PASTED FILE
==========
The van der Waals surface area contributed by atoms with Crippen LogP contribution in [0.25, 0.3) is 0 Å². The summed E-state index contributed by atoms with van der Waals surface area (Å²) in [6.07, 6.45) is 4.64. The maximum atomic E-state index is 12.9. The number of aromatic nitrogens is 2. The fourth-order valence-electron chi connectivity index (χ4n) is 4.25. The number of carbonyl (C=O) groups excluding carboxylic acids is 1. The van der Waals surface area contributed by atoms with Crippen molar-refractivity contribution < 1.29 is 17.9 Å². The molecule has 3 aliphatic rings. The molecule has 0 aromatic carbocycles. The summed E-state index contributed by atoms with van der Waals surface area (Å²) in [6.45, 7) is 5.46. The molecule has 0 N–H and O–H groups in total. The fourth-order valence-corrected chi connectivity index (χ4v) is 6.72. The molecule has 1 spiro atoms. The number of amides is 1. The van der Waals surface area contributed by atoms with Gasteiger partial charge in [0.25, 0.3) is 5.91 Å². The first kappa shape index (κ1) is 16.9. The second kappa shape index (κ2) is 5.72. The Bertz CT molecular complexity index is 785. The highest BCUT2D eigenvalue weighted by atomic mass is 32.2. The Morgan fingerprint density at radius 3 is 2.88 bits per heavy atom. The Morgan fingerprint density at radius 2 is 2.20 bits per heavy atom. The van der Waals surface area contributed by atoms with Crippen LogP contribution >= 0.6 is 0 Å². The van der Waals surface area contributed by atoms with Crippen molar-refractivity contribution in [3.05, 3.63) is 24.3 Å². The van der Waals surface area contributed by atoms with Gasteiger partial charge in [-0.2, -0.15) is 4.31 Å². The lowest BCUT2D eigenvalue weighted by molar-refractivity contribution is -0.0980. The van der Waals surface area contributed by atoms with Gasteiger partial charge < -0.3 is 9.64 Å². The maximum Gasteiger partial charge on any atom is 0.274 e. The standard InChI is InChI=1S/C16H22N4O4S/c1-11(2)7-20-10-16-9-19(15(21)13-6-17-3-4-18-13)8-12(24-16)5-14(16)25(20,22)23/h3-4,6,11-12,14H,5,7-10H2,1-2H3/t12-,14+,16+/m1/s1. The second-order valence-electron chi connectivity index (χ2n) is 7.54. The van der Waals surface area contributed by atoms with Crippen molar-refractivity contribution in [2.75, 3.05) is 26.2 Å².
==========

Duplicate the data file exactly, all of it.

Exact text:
The van der Waals surface area contributed by atoms with Crippen LogP contribution in [0.25, 0.3) is 0 Å². The summed E-state index contributed by atoms with van der Waals surface area (Å²) in [6.07, 6.45) is 4.64. The maximum atomic E-state index is 12.9. The number of aromatic nitrogens is 2. The fourth-order valence-electron chi connectivity index (χ4n) is 4.25. The number of carbonyl (C=O) groups excluding carboxylic acids is 1. The van der Waals surface area contributed by atoms with Crippen molar-refractivity contribution < 1.29 is 17.9 Å². The molecule has 3 aliphatic rings. The molecule has 0 aromatic carbocycles. The summed E-state index contributed by atoms with van der Waals surface area (Å²) in [6.45, 7) is 5.46. The molecule has 0 N–H and O–H groups in total. The fourth-order valence-corrected chi connectivity index (χ4v) is 6.72. The molecule has 1 spiro atoms. The number of amides is 1. The van der Waals surface area contributed by atoms with Gasteiger partial charge in [0.25, 0.3) is 5.91 Å². The first kappa shape index (κ1) is 16.9. The second kappa shape index (κ2) is 5.72. The Bertz CT molecular complexity index is 785. The highest BCUT2D eigenvalue weighted by atomic mass is 32.2. The Morgan fingerprint density at radius 3 is 2.88 bits per heavy atom. The Morgan fingerprint density at radius 2 is 2.20 bits per heavy atom. The van der Waals surface area contributed by atoms with Crippen LogP contribution >= 0.6 is 0 Å². The van der Waals surface area contributed by atoms with Crippen molar-refractivity contribution in [3.05, 3.63) is 24.3 Å². The van der Waals surface area contributed by atoms with Gasteiger partial charge in [-0.2, -0.15) is 4.31 Å². The lowest BCUT2D eigenvalue weighted by molar-refractivity contribution is -0.0980. The van der Waals surface area contributed by atoms with Gasteiger partial charge < -0.3 is 9.64 Å². The maximum Gasteiger partial charge on any atom is 0.274 e. The standard InChI is InChI=1S/C16H22N4O4S/c1-11(2)7-20-10-16-9-19(15(21)13-6-17-3-4-18-13)8-12(24-16)5-14(16)25(20,22)23/h3-4,6,11-12,14H,5,7-10H2,1-2H3/t12-,14+,16+/m1/s1. The second-order valence-electron chi connectivity index (χ2n) is 7.54. The van der Waals surface area contributed by atoms with Crippen molar-refractivity contribution in [2.75, 3.05) is 26.2 Å².